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Review: Rembrandt and Vermeer at the Museum of Fine Arts in Boston

3 minute read

Even when you’re sure an old master painting means something to you, it’s hard to know what it meant to those who first saw it. Over time nuances get lost, references become obscure, fashions stop signifying. What makes the new show at Boston’s Museum of Fine Arts so entertaining, beyond its marquee names, is that it restores some of that social context that time has leached away. “Class Distinctions: Dutch Painting in the Age of Rembrandt and Vermeer,” which runs through Jan. 18 and was organized by Ronni Baer, almost literally fills in the pictures.

By the late 17th century, the Dutch were highly urbanized, living in cities that were cauldrons of change, with the old order undermined by new social mobility. Rich brewers and cloth traders could have themselves painted on horseback, a pose once reserved for kings and aristocrats. Pamphleteers called for laws to forbid mere tradesmen from wearing silk and velvet. Though the housemaids in the work of Vermeer are modestly dressed, his Girl With a Pearl Earring–a picture not in this show–will always look different once you know that Dutch moralists asked how servant girls could be spending more than they made on stylish clothes and jewelry. Where did they get the money if not from a sideline in prostitution?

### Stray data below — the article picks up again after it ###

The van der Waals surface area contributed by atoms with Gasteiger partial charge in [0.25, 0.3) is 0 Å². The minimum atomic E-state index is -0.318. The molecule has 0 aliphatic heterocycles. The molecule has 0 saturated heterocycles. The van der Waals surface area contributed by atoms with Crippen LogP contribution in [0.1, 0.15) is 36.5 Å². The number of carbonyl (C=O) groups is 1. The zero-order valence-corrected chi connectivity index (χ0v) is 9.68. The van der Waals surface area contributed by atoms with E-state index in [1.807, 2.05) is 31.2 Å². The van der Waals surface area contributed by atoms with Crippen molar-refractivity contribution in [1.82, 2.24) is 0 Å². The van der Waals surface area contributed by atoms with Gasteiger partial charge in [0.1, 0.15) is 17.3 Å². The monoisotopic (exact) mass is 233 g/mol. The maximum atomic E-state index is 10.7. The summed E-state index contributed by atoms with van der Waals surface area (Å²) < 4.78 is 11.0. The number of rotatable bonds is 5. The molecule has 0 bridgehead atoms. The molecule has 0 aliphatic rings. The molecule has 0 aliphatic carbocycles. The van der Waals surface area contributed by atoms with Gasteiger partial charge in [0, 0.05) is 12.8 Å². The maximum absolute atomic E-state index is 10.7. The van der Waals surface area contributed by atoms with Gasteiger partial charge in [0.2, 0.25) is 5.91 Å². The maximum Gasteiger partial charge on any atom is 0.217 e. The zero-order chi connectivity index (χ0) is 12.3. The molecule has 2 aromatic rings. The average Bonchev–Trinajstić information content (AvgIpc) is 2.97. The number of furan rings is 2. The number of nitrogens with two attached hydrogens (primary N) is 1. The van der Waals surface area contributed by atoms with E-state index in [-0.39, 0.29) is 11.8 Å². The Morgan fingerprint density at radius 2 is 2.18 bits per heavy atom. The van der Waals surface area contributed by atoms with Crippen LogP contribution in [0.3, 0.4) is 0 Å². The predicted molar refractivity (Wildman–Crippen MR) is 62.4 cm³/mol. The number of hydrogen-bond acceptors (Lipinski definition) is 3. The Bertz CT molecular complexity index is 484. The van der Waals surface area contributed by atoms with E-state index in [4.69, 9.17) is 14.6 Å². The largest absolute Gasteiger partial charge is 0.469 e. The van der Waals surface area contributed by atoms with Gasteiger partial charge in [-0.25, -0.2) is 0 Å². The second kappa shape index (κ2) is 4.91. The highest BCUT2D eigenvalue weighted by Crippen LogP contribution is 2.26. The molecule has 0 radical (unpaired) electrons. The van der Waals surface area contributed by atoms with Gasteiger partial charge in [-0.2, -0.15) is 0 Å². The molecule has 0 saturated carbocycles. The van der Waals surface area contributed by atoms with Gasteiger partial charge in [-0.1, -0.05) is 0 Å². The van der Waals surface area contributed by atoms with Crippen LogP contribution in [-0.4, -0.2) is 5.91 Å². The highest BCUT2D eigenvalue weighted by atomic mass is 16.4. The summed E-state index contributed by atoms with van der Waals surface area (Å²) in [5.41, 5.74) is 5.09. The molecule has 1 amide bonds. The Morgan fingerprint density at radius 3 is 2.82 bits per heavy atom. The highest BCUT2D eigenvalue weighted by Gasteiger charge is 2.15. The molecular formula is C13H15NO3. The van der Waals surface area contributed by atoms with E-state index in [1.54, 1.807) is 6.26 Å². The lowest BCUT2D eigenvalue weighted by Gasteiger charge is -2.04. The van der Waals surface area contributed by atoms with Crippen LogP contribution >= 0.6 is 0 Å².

So this was a society in motion, but one happy to sit for its picture. More than any other European people, the Dutch loved and owned paintings. Everyone but the poor filled their homes with canvases. The dwindling nobility favored portraits, preferably of themselves, as if to confirm their survival. So did the new-money merchants, but to announce their ascendancy. The middling classes went in for still lifes and history paintings. Wealthy collectors also loved landscapes, which Dutch painters had launched into the sublime.

But Dutch painting of the era was irresistible in all departments. Sought-after artists like Gerrit Dou and Nicolaes Maes could produce both impossibly subtle atmospheres and high-def illusions of silk, lace and metal. And far more than peers elsewhere they turned out genre pictures, scenes of notaries at their desks, bakers in their shops, milkmaids with their livestock, paintings in which ordinary people are vividly real. For that matter, so are the cows. Gerard ter Borch did for cows what Titian did for Venus.

Still, Dutch artists were never more at home than at home, producing domestic tableaux. In Interior With Women Beside a Linen Cupboard, Pieter de Hooch offers an almost sanctified take on household order. Beside the tabernacle of her linen cabinet, a woman prepares to put away the pressed laundry that her well-dressed daughter holds like an apprentice–which we now realize she is, in the solemn rituals of Dutch homemaking.

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